Go to a glacier, "Boom! It’s winter’ | SummitDaily.com

Go to a glacier, "Boom! It’s winter’

Shauna Farnell

SAAS FEE, Switzerland – Wherever there’s still snow in the world, skiers from Quantum Sports Club are sure to find it. A group of 16 skiers from Quantum’s Masters, Ability and Age Class teams recently returned from glacier training in Switzerland.

“It was really good,” said Ron Emery, Quantum Masters coach who accompanied his team to Europe. ” The snow was considerably better, even, than Mount Hood. We trained right next to some of the junior national teams.”

The glacier at Saas Fee is a summertime hub for European ski and snowboard team training, and also for those traveling from as far as Japan.

“The snow cover is pretty dense up there, even though they didn’t have a spectacular winter,” Emery said. “They had a good snow year up on the glacier. The snow was a decent consistency, it felt like something between spring and winter. There were about 23 lanes open to ski, plus a big lane for the public. There were three lifts running and three trams. It was amazing. You’d step out of the train, and boom! It was winter.”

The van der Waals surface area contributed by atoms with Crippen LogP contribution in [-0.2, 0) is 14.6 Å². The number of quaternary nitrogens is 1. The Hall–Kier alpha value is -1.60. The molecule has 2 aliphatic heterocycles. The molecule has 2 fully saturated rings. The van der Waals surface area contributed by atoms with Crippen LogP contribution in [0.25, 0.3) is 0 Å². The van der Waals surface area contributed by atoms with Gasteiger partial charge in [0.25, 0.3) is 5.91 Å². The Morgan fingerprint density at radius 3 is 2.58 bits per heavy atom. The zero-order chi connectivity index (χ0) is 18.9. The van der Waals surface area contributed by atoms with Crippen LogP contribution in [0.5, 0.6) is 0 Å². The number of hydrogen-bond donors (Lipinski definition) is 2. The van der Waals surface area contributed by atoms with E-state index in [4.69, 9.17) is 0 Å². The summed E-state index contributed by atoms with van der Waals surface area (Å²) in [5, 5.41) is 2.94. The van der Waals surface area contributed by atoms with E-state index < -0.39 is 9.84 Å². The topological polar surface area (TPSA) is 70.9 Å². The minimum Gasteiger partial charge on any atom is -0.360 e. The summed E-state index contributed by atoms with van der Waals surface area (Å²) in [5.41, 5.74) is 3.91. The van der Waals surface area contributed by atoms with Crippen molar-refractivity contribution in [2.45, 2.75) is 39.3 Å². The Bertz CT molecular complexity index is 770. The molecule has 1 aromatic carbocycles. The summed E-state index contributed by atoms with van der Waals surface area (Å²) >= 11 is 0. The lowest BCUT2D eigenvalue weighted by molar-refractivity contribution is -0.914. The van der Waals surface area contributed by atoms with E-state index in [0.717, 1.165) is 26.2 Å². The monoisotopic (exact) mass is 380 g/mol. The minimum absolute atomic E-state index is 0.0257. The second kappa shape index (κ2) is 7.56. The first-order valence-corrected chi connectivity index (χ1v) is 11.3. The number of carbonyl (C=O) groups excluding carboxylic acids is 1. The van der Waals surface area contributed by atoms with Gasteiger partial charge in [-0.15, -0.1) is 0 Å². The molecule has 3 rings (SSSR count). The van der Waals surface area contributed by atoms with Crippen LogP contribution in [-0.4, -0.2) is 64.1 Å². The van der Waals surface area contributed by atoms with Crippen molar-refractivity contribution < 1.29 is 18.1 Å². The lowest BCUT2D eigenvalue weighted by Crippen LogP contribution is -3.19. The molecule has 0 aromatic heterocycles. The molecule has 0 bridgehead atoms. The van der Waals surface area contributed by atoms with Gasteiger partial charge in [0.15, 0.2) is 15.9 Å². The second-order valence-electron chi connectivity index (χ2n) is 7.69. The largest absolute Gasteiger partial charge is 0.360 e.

The group primarily focused on giant slalom and super-G training. They spent 12 days altogether in Saas Fee and also traveled to Zermatt.

As far as snow in America, most local ski clubs train at Mount Hood, Ore., at least once in the summer for a few days of gate running on the snowfield. The Quantum Elite Team trained at Mount Hood at the beginning of the summer and leave for a second trip Aug. 24 before returning to Summit County for conditioning, then departing for more on-snow training in the Italian Alps before the season kicks off.

“All the water and snow that we don’t have is still available at Mount Hood right now,” said John Leffler, Quantum Elite head coach. “They were on the good part of the jet all winter. Everybody’s hoping for snow around here this winter, though; even people who don’t ski.”

Quantum coaches commented on the lack of anything so much as a snow patch this winter on any of Summit County’s peaks. Local early-season on-snow training will be contingent on snowmaking, they said.

“It was dangerous training last year in the preseason,” Leffler said. “Everybody’s always fighting for the one lane that’s open at one or two of the resorts.”

Shauna Farnell can be reached at (970) 668-3998, ext. 236, or at sfarnell@summitdaily.com.

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